Donor-advised funds offer a relatively simple and tax-friendly way to make large contributions. (Illustration: John Lewis)
Donor-advised funds offer a relatively simple and tax-friendly way to make large contributions. (Illustration: John Lewis)

Smart ways to give to charity

Pondering a large donation to your favorite cause? Better also think about how to make it. 

The best way to give money to charity isn’t always to simply write a check. Depending on your circumstances, better options might include complex trusts and foundations. And keep in mind that your best bet might be to use multiple methods in concert.

One alternative is a donor-advised fund. Around since the Great Depression, DAFs have grown increasingly popular recently, helped along by the decisions of financial giants like Charles Schwab, Vanguard and Fidelity to sponsor them. 

These funds offer a relatively simple and tax-friendly way to make large contributions. You receive an up-front tax deduction (within IRS limits) on the entire gift, which can be particularly appealing if you expect your tax bracket to fall in the future. Additionally, you can contribute appreciated property and eliminate capital-gains taxes, an increasingly relevant benefit after five years of stock market growth. You relinquish ownership but retain the ability to recommend where the charitable distributions go—and when. Unlike with private foundations, annual minimum distributions generally aren’t required for individual accounts as long as the supporting organization distributes at least 5 percent for all accounts combined.

Taxes remain an important consideration. Generally, the total deduction for all charitable contributions in a year can’t exceed 50 percent of adjusted gross income. For cash contributions to public charities (including donor-advised funds) and some private foundations, this is the only percentage limit that applies. For other private foundations, the limit is 30 percent; for capital-gains property, it’s 30 and 20 percent, respectively. You can carry excess contributions forward for five years. Tax laws are complex—more so since Congress reinstated limits on itemized deductions last year—and exceptions apply to the above. Consult your tax professional.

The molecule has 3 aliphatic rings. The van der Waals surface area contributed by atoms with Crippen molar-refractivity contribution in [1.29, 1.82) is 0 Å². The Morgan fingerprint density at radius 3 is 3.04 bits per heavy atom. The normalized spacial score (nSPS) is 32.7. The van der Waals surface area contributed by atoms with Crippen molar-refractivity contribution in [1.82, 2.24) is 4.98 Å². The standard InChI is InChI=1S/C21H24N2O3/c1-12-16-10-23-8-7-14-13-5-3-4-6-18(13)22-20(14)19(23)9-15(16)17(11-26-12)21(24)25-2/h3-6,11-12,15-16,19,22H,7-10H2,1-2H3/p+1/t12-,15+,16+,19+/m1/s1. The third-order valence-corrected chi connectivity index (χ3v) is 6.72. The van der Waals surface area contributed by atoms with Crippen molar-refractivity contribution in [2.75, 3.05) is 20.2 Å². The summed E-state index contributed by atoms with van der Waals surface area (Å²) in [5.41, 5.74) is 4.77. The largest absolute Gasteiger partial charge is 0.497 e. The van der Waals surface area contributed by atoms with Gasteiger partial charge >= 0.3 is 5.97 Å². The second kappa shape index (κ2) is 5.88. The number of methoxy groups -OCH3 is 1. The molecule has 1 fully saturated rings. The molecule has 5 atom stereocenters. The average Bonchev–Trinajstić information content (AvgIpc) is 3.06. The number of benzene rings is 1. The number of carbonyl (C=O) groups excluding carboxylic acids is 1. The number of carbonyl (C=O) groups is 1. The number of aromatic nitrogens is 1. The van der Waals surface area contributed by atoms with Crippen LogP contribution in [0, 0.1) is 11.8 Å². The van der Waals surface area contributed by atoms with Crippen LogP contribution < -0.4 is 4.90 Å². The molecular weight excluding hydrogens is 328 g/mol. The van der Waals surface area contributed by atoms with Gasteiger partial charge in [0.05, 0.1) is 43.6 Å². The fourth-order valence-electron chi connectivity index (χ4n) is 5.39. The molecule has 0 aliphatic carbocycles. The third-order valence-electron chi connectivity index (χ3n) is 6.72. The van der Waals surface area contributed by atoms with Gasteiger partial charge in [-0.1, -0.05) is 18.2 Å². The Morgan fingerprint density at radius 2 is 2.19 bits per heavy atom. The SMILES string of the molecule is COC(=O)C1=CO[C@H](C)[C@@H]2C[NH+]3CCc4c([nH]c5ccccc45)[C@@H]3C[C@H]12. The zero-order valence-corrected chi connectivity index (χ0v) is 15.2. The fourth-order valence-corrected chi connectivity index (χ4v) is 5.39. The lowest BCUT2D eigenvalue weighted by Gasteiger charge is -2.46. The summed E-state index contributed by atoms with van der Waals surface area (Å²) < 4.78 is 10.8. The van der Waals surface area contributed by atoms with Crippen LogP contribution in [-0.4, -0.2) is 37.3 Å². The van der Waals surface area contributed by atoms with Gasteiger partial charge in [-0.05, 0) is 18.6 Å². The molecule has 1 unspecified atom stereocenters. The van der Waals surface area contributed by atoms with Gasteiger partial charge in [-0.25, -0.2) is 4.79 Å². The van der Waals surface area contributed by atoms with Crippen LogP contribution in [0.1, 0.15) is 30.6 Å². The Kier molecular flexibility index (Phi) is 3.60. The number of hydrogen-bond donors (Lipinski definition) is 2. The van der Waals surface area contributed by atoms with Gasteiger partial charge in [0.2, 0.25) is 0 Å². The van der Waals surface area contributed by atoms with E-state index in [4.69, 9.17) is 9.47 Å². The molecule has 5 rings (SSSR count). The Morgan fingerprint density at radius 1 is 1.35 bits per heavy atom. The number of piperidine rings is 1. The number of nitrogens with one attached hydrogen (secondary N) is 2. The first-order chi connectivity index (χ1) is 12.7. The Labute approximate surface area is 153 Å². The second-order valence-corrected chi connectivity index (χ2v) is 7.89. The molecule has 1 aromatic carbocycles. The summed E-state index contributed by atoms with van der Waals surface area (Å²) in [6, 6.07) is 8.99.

Of course, taxes aren’t everything. A tax break is an added benefit to making a charitable gift that you wanted to make anyway, not a reason in itself. Spreading donations out can preserve liquidity and your own investment opportunity. You’ll want to work through the entire analysis with your financial advisor. 

With interest rates still low, a charitable lead trust offers a potentially appealing, though legally complex, estate-planning tool. Under a CLT, the designated charity receives annual contributions for a period of time, after which the remainder can go to your heirs. Other things being equal, a lower applied interest rate (as set by the IRS) raises the tax value of the charitable income stream. That, in turn, reduces the size of the taxable gift to the heirs. If the trust is established at death, the same principle applies, potentially reducing estate taxes. Income-tax deductions may also be available. 

A charitable remainder trust works in the opposite way and has its own potential virtues, particularly for someone holding a highly appreciated asset—say, a concentrated stock position. The trust can sell and diversify with no capital-gains taxes. 

Do you want to make charitable giving an ongoing part of your life? If so, a private foundation may be worth considering. The entry point may not be as large as you think. “You don’t have to be Bill Gates to make a difference,” says Henry Berman, CEO of Exponent Philanthropy, an association whose 3,000 members have assets ranging from less than $1 million to $50 million. There are certainly simpler and less expensive ways to donate, but foundations offer the opportunity for maximum control and involvement. Another plus, assuming you don’t prefer anonymity, is that they give you a public presence.

If you decide a foundation is for you, “make sure you surround yourself with devoted, honest people,” says Dr. William Petit, Jr., CEO of the Petit Family Foundation in Connecticut. (Petit is a relative of mine and I contribute time and money to his foundation.) “You will need accounting and other financial advice, some expertise in your mission area and folks who are willing to disagree with you.”

Charitable giving can provide both emotional and tangible rewards. Proper planning can help maximize the latter. 

Paul Palazzo, a Certified Financial Planner, is managing director at New York-based Altfest Personal Wealth Management.

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